Biography of Willis Lamb
Willis Lamb – American physicist.
Name: Willis Eugene Lamb Jr.
Date of Birth: July 12, 1913
Place of Birth: Los Angeles, California, United States
Date of Death: May 15, 2008 (aged 94)
Place of Death: Tucson, Arizona, United States
Father: Willis Eugene Lamb
Mother: Marie Helen Metcalfe
Spouse/Ex: Ursula Schaefer (m. 1939), Bruria Kaufman (m. 1996), Elsie Wattson (m. 2008)
An American physicist and corecipient, with Polykarp Kusch, of the 1955 Nobel Prize for Physics for experimental work that spurred refinements in the quantum theories of electromagnetic phenomena, Willis Eugene Lamb Jr. was born on July 12, 1913, in Los Angeles, California, U.S. He was born to Willis Eugene who was a telephone engineer and Marie Helen Metcalfe. He received the Nobel Prize in Physics for his discovery of a minute difference in the energy levels of a hydrogen atom. Lamb was able to determine precisely a surprising shift in electron energies in a hydrogen atom. Lamb was a professor at the University Of Arizona College Of Optical Sciences.
Lamb’s findings led to a reassessment of the basic concept related to the application of the quantum theory to electromagnetism. This deviation in the energy level of an electron orbiting around the nucleus of a hydrogen atom came to be known as ‘the Lamb shift’. The discovery greatly affected the concept of quantum theory related to the matter. He shared the Nobel Prize with German-American physicist, Ploykarp Kusch who had also come to the same conclusions while doing the experiment independently. In 1939, at the age of 26, he predicted an effect which was proven 20 years later as the ‘Mossbauer Effect’ also known as the ‘Lamb-Dicke-Mossbauer Effect’. His research covered subjects like theory of the interactions between matter and neutrons, range of fission fragments, theories of nuclear structure, fluctuations in cosmic ray showers, theories of beta decay, pair production, order-disorder problems, quadrupole interactions in molecules and diamagnetic corrections for nuclear resonance. He also studied the design of magnetron oscillators, a theory of electrodynamic energy level displacements, and theory of the microwave spectroscope and the fine structure of hydrogen, helium and deuterium atoms.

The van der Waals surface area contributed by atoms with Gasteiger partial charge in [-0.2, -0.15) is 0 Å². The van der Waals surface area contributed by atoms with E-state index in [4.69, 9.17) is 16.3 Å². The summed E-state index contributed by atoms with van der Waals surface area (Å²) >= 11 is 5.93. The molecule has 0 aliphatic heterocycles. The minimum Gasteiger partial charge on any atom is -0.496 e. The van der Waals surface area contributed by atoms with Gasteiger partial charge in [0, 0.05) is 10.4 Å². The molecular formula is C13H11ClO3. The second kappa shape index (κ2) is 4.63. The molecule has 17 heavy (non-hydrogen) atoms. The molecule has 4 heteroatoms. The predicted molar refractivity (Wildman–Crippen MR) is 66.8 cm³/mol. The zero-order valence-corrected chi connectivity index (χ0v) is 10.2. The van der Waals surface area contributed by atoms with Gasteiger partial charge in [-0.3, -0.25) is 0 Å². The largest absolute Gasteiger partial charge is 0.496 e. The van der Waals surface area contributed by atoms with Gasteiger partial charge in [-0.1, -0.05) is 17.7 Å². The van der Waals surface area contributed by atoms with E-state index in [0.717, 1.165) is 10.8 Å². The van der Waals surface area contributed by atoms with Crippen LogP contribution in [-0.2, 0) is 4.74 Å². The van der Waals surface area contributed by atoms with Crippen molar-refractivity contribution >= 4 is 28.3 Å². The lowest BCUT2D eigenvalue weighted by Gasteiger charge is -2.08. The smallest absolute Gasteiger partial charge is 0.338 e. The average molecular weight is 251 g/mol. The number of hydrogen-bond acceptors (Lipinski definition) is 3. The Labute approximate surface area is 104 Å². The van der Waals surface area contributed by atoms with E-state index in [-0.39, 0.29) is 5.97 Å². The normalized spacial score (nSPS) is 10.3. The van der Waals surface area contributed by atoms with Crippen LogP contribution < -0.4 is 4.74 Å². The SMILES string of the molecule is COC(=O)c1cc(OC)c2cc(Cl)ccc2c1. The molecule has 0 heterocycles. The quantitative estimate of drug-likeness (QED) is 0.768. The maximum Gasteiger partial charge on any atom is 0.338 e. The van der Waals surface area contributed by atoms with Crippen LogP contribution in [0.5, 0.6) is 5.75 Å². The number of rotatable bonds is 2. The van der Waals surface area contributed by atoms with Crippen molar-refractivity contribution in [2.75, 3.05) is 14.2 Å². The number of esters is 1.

Childhood, Family and Educational Life
Willis Lamb, in full Willis Eugene Lamb, Jr. was born in Los Angeles, California, the USA on July 12, 1913. His father, Willis Eugene was a telephone engineer and his mother was Marie Helen Metcalfe. He was brought up alongside his younger brother, Perry.
Lamb’s initially studied for three years in Oakland, California and then joined a public school in Los Angeles. He graduated from the ‘Los Angeles High School’ with mathematics, physics, and chemistry as his major subjects.
In 1930, Lamb joined the University of California, Berkeley where he studied theoretical physics. In 1934, he graduated with a B.Sc in Chemistry from the university. He did his thesis under Robert Oppenheimer. In 1938, Lamb obtained his doctorate from the University of California, Berkeley. His dissertation was related to the electromagnetic properties of nuclear systems.
Willis Eugene Lamb, Jr. married Ursula Schaefer, a German student of history associated with the ‘University of Arizona’, in 1939. After the death of Ursula in 1996, he married Bruria Kaufman, an Israeli physicist whom he had met in Columbia in 1941, in the same year and divorced her later. His third marriage was with Elsie Wattson on January 26, 2008, whom he had met 27 years ago. He did not have any children from any of these marriages.
Willis E. Lamb was described by another UA physicist William A. Wing as ‘one of the rare physicists who go on and on, just keeps on exploring throughout his career’. His colleagues found his work ethic inspiring and called him ‘a real giant in his field’.
Career and Works